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CANTO XI. . .

THE early morn lets out the peeping day,

And strew'd his path with splendid marigolds: The Moon grows wan, and stars fly all away, Whom Lucifer locks up in wonted folds

Till light is quench’d, and Heav'n in seas hath ffung

The headlong day :-to th' hill the shepherd's throng, And Thirsil now began to end his task and song. . : II. .

. “ Who now, alas ! shall teach my humble vein,

That never yet durst peep from covert glade;
But softly learnt for fear to sigh and plain, . .
And vert his griefs to silent myrtle's shade?

Who now shall teach to change my oaten quill

For trumpets ’larms, or humble verses fill With graceful majesty, and lofty rising skill?

' III. Ah, thou dread Spirit! shed thy holy fire,

Thy holy flame into my frozen heart; Teach thou my creeping measures to aspire, And swell in bigger notes and higher art:

Teach my low Muse thy fierce alarms to ring,

And raise my soft strain to high thundering :
Tune thou my lofty song; thy battles must I sing.

IV.
Such as thou wert within the sacred breast

Of that thrice famous poet, shepherd, king;
And taught'st his heart to frame his cantos, best

Of all that e'er thy glorious work did sing:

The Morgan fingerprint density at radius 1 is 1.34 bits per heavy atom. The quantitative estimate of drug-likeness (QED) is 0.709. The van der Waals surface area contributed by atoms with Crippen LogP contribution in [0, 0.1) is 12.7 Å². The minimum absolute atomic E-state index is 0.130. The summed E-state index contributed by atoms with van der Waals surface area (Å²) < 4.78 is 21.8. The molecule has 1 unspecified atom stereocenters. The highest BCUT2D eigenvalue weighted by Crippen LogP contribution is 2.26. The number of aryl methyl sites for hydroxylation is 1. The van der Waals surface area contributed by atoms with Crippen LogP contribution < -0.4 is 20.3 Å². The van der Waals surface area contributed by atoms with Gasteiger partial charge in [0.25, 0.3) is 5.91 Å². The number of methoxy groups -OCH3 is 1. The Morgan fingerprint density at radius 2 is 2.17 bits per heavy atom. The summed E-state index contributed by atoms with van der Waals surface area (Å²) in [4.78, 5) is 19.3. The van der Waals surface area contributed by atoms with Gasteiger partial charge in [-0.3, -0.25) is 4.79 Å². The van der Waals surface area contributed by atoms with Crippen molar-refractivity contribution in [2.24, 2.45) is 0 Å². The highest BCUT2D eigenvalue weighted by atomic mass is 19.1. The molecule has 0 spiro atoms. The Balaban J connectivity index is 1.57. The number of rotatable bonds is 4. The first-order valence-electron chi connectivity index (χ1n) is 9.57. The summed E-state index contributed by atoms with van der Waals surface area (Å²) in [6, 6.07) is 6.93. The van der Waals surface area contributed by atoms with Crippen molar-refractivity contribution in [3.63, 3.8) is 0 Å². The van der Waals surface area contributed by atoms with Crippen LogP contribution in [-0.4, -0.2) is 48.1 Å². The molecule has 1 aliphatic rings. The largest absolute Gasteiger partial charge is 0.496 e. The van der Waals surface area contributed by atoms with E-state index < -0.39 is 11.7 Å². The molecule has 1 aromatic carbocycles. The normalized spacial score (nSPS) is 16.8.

Or as those holy fishers once amongs

Thou flamedst bright with sparkling parted tongues ; And brought'st down Hear'n to Earth in those all conqu’ring songs.

V.
These mighty Heroes, fill'd with justest rage

To be in narrow walls so closely pent,
Glitt'ring in arms and goodly equipage,
Stood at the castle's gate, now ready bent

To sally out, and meet the enemy :

A hot disdain sparkled in every eye, Breathing out hateful war and deadly enmity.

VI. Thither repairs the careful Intellect,

With his fair spouse Voletta, heav'nly fair : With both,' their daughter; whose divine aspect, Though ņow sad damps of sorrow much impair,

Yet through those clouds did shine so glorious bright,

That every eye did homage to the sight,
Yielding their captive hearts to that commanding light.

VII.
But who may hope to paint such majesty,

Or shadow well such beauty, such a face :
Such beauteous face, unseen to mortal eye?
Whose pow'rful looks, and more than mortal grace